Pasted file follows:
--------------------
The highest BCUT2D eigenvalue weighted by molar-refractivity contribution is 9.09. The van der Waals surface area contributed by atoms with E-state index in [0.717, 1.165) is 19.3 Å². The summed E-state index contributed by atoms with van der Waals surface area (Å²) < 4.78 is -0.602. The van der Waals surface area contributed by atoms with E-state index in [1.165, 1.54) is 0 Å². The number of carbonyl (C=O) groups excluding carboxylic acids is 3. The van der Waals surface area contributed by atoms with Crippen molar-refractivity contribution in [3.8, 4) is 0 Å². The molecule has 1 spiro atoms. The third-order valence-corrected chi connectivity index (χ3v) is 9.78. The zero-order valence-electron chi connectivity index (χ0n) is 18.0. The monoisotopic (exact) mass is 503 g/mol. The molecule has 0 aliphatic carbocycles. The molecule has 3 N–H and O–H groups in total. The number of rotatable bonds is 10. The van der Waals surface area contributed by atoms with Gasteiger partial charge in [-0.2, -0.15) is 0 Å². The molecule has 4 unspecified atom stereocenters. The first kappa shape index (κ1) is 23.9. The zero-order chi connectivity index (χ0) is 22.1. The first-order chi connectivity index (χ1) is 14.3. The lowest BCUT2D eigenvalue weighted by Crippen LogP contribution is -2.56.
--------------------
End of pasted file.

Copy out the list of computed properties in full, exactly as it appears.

The highest BCUT2D eigenvalue weighted by molar-refractivity contribution is 9.09. The van der Waals surface area contributed by atoms with E-state index in [0.717, 1.165) is 19.3 Å². The summed E-state index contributed by atoms with van der Waals surface area (Å²) < 4.78 is -0.602. The van der Waals surface area contributed by atoms with E-state index in [1.165, 1.54) is 0 Å². The number of carbonyl (C=O) groups excluding carboxylic acids is 3. The van der Waals surface area contributed by atoms with Crippen molar-refractivity contribution in [3.8, 4) is 0 Å². The molecule has 1 spiro atoms. The third-order valence-corrected chi connectivity index (χ3v) is 9.78. The zero-order valence-electron chi connectivity index (χ0n) is 18.0. The monoisotopic (exact) mass is 503 g/mol. The molecule has 0 aliphatic carbocycles. The molecule has 3 N–H and O–H groups in total. The number of rotatable bonds is 10. The van der Waals surface area contributed by atoms with Gasteiger partial charge in [-0.2, -0.15) is 0 Å². The molecule has 4 unspecified atom stereocenters. The first kappa shape index (κ1) is 23.9. The zero-order chi connectivity index (χ0) is 22.1. The first-order chi connectivity index (χ1) is 14.3. The lowest BCUT2D eigenvalue weighted by Crippen LogP contribution is -2.56.